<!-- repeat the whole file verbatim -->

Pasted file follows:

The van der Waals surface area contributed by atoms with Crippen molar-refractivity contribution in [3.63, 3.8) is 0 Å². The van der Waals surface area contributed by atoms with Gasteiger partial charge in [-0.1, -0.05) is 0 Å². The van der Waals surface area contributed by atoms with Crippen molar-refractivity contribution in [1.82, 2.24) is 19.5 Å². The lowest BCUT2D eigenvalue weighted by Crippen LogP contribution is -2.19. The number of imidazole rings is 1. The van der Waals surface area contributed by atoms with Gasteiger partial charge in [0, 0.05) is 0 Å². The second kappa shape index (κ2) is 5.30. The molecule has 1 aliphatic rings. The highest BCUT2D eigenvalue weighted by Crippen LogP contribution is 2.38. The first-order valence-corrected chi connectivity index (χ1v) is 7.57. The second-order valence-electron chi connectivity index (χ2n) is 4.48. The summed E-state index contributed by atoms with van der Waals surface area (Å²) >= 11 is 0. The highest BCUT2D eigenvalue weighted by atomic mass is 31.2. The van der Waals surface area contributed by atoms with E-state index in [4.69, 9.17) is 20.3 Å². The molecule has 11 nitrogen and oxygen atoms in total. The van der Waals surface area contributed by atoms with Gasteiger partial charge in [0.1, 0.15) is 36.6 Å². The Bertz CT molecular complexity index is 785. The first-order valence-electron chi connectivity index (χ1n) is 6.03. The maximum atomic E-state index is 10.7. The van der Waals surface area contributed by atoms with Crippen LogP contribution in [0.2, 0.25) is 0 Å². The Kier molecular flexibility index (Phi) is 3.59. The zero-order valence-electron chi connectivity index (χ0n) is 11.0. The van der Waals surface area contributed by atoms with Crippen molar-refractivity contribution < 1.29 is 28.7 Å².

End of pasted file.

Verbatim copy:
The van der Waals surface area contributed by atoms with Crippen molar-refractivity contribution in [3.63, 3.8) is 0 Å². The van der Waals surface area contributed by atoms with Gasteiger partial charge in [-0.1, -0.05) is 0 Å². The van der Waals surface area contributed by atoms with Crippen molar-refractivity contribution in [1.82, 2.24) is 19.5 Å². The lowest BCUT2D eigenvalue weighted by Crippen LogP contribution is -2.19. The number of imidazole rings is 1. The van der Waals surface area contributed by atoms with Gasteiger partial charge in [0, 0.05) is 0 Å². The second kappa shape index (κ2) is 5.30. The molecule has 1 aliphatic rings. The highest BCUT2D eigenvalue weighted by Crippen LogP contribution is 2.38. The first-order valence-corrected chi connectivity index (χ1v) is 7.57. The second-order valence-electron chi connectivity index (χ2n) is 4.48. The summed E-state index contributed by atoms with van der Waals surface area (Å²) >= 11 is 0. The highest BCUT2D eigenvalue weighted by atomic mass is 31.2. The van der Waals surface area contributed by atoms with E-state index in [4.69, 9.17) is 20.3 Å². The molecule has 11 nitrogen and oxygen atoms in total. The van der Waals surface area contributed by atoms with Gasteiger partial charge in [0.1, 0.15) is 36.6 Å². The Bertz CT molecular complexity index is 785. The first-order valence-electron chi connectivity index (χ1n) is 6.03. The maximum atomic E-state index is 10.7. The van der Waals surface area contributed by atoms with Crippen LogP contribution in [0.2, 0.25) is 0 Å². The Kier molecular flexibility index (Phi) is 3.59. The zero-order valence-electron chi connectivity index (χ0n) is 11.0. The van der Waals surface area contributed by atoms with Crippen molar-refractivity contribution < 1.29 is 28.7 Å².